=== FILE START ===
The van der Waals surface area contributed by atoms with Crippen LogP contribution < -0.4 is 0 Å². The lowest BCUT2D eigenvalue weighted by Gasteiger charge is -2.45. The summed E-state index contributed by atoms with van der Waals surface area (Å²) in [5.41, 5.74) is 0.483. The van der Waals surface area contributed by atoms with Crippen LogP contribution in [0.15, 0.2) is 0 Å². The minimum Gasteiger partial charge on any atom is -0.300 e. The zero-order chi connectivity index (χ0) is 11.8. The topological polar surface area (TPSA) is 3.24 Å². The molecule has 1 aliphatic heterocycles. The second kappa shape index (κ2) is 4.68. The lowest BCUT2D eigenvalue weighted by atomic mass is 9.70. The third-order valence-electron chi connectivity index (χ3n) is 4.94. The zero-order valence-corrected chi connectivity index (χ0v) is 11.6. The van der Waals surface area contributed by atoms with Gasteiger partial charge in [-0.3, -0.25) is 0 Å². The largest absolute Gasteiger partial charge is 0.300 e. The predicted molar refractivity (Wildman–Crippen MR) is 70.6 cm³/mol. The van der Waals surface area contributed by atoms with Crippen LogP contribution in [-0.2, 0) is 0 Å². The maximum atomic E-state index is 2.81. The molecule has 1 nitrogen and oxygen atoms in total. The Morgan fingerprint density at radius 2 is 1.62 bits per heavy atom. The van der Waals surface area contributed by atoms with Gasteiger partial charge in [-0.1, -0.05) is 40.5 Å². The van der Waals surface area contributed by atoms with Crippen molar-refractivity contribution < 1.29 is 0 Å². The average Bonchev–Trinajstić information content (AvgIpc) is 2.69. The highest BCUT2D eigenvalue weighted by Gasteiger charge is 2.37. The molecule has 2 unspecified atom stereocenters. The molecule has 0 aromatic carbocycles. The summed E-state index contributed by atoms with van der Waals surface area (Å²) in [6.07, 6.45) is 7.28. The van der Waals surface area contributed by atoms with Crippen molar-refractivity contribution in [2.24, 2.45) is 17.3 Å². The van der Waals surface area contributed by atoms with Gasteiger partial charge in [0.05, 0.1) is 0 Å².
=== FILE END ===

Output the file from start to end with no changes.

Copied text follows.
The van der Waals surface area contributed by atoms with Crippen LogP contribution < -0.4 is 0 Å². The lowest BCUT2D eigenvalue weighted by Gasteiger charge is -2.45. The summed E-state index contributed by atoms with van der Waals surface area (Å²) in [5.41, 5.74) is 0.483. The van der Waals surface area contributed by atoms with Crippen LogP contribution in [0.15, 0.2) is 0 Å². The minimum Gasteiger partial charge on any atom is -0.300 e. The zero-order chi connectivity index (χ0) is 11.8. The topological polar surface area (TPSA) is 3.24 Å². The molecule has 1 aliphatic heterocycles. The second kappa shape index (κ2) is 4.68. The lowest BCUT2D eigenvalue weighted by atomic mass is 9.70. The third-order valence-electron chi connectivity index (χ3n) is 4.94. The zero-order valence-corrected chi connectivity index (χ0v) is 11.6. The van der Waals surface area contributed by atoms with Gasteiger partial charge in [-0.3, -0.25) is 0 Å². The largest absolute Gasteiger partial charge is 0.300 e. The predicted molar refractivity (Wildman–Crippen MR) is 70.6 cm³/mol. The van der Waals surface area contributed by atoms with Crippen LogP contribution in [-0.2, 0) is 0 Å². The maximum atomic E-state index is 2.81. The molecule has 1 nitrogen and oxygen atoms in total. The Morgan fingerprint density at radius 2 is 1.62 bits per heavy atom. The van der Waals surface area contributed by atoms with Gasteiger partial charge in [-0.1, -0.05) is 40.5 Å². The van der Waals surface area contributed by atoms with Crippen molar-refractivity contribution < 1.29 is 0 Å². The average Bonchev–Trinajstić information content (AvgIpc) is 2.69. The highest BCUT2D eigenvalue weighted by Gasteiger charge is 2.37. The molecule has 2 unspecified atom stereocenters. The molecule has 0 aromatic carbocycles. The summed E-state index contributed by atoms with van der Waals surface area (Å²) in [6.07, 6.45) is 7.28. The van der Waals surface area contributed by atoms with Crippen molar-refractivity contribution in [2.24, 2.45) is 17.3 Å². The van der Waals surface area contributed by atoms with Gasteiger partial charge in [0.05, 0.1) is 0 Å².